At this strange time of year many of us emerge, blinking, from under a weight of discarded selection-box wrappers, and wincing at the clink of the multiple numbers of bottles for recycling.
It’s also the time of year where many of us make a new year’s resolution. These annual pie-crust promises, made alongside the shadowy spectre of over-indulgence and the itch of cabin fever, are often doomed to failure.
Good intentions to run marathons, drink less, eat more healthily, get to bed early every night or to do something intellectually self-improving like reading more or revisiting the playing of a musical instrument are made in the long hinterland days of box sets, switched-off alarms and endless hours to fill before term starts. They are not made in the squeeze of the working week, alongside the relentless juggle of work and home.
Is it any wonder, then, that the startling change of pace between term time and holidays is the sledgehammer that quickly cracks the nut of our fledgling resolutions?
Teachers' new year's resolutions
But our resolutions this year need not fail. Maybe we should look at the idea of resolutions slightly differently.
Maybe to succeed at a resolution, we need to be resolute about things that are powered by our beliefs, and not by our perceived failings or inadequacies. Perhaps, instead of assigning ourselves the job of losing physical weight, we would feel we’d achieve more success if we identified what was weighing us down in term time, and channelled our energy and focus there instead.
Identifying what we each want to be resolute about in education is potentially one way to prevent our profession being blown like leaves in the wind of others’ whims.
To identify what makes us feel the glow of love for the work we do, we need to tap into what we are truly committed to. What matters to us in education? Why does it matter to us? What would we ideally like to happen? And how can we become part of this?
Boosting teacher wellbeing
Far from the spiritlessness of hauling ourselves out for a run in the battleship grey of January, or the sad, slumping self-denial of a limp lunchbox salad, these types of resolutions pink our cheeks, frame our work with meaning, and give us a real sense of unwavering purpose.
For all of us, our resolutions will be different. They may conflict with our colleagues'. But it is such active debate and challenge that will encourage us to dig deeper, read more, learn voraciously and therefore strengthen our practice.
Filling a system with educators who are all utterly resolute would add depth, challenge, rigour and a crackling joy to our system, rather than the crushing predictable ennui of initiatives and workload.
Finding a real resolution is what has the potential to make pie-crust promises into determined action. But, all too often, we do not make the time – or have it – to reflect on what might light the fearsome fires of righteous indignation within us all. We don’t think about what aspects of our broad and diverse education system pique our interests and keep our cogs ticking and our hearts beating just that little faster.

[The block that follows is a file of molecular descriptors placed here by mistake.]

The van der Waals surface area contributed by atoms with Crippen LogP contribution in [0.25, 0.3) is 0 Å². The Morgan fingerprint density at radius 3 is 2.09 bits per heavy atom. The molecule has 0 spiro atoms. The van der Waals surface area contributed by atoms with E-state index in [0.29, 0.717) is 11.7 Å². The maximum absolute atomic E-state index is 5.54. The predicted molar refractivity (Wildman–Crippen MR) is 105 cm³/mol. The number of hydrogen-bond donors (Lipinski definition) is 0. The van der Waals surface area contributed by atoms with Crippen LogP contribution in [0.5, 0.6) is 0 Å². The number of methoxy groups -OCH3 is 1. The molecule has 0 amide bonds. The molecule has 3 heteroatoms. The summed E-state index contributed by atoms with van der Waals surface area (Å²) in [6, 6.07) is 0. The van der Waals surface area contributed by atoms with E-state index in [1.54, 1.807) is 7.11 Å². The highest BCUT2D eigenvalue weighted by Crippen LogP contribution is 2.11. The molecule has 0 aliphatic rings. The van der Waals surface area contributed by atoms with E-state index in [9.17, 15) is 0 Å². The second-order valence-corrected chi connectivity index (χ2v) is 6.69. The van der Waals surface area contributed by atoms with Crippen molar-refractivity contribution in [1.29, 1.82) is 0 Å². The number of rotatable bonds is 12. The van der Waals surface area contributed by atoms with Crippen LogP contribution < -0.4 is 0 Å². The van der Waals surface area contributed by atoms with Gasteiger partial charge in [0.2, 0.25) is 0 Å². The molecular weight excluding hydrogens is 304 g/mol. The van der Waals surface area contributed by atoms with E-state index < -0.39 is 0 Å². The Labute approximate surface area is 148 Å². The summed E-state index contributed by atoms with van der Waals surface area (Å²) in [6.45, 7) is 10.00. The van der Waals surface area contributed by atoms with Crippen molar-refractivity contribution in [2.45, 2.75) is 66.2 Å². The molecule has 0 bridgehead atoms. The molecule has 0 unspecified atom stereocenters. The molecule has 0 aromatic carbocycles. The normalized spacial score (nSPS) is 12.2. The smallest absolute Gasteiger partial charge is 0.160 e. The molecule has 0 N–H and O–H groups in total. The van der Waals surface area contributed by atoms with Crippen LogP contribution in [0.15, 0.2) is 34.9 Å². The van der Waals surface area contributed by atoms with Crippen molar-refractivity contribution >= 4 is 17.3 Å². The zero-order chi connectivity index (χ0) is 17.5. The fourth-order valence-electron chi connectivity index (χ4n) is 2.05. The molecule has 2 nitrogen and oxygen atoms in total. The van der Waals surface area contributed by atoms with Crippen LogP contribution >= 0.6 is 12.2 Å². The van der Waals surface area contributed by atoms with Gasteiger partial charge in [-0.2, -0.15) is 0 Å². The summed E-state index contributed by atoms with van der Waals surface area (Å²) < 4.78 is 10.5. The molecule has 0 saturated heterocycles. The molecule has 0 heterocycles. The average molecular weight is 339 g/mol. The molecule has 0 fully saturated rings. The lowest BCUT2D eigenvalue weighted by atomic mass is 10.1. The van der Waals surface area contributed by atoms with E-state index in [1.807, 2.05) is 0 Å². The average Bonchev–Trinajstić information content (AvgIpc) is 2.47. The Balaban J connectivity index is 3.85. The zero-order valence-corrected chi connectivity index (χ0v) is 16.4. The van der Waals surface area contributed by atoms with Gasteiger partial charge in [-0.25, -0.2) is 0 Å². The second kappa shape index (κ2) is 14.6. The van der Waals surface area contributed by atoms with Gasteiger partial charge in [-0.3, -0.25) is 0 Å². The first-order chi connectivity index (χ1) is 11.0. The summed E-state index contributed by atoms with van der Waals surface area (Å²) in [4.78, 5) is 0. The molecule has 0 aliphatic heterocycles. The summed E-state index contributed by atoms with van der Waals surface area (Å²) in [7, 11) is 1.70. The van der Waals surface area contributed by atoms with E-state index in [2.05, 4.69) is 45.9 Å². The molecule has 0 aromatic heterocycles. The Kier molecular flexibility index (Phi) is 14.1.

Like falling in love
Edu-resolutions can be a little like falling in love. For some, a shift in heart and mind is caused by a single chance incident. This love-at-first-sight resolution can be intense and fiery and all-consuming. Such is its fervour that it can be perceived by others as unobtainable.
Others find a slow-burning aspect of the job from which they have always gleaned pleasure or humour or joy.
It doesn’t matter which way we arrive at our edu-resolutions, as long as they are born of interest and care, and curated through curiosity and indignation. They should be food for the cognitive soul and raise the pulse rate of our teaching.
These edu-resolutions are not broken as easily as the conventional sort. They are slow growers, nurtured by every additional interaction with colleagues, students and the education community; they are fed by every article and book we read or every piece of research we carry out.
They are aligned with what we love and what made us choose teaching in the first place, and then tended by the sunshine and storms of our classroom practice.
When these seeds of resolution are planted, they cannot fail to thrive and flourish. They have the potential to land and grow and change, and will ultimately improve things for our students, our schools and our communities.
And if you’re not yet sure as to what your edu-resolution might be, as memories of Auld Lang Syne are lost in the busyness of term time, we could do worse than to remember to take a cup of kindness: goodwill, friendship and kind regard.
Emma Turner is the research and CPD lead for Discovery Schools Trust, Leicestershire. She tweets @Emma_Turner75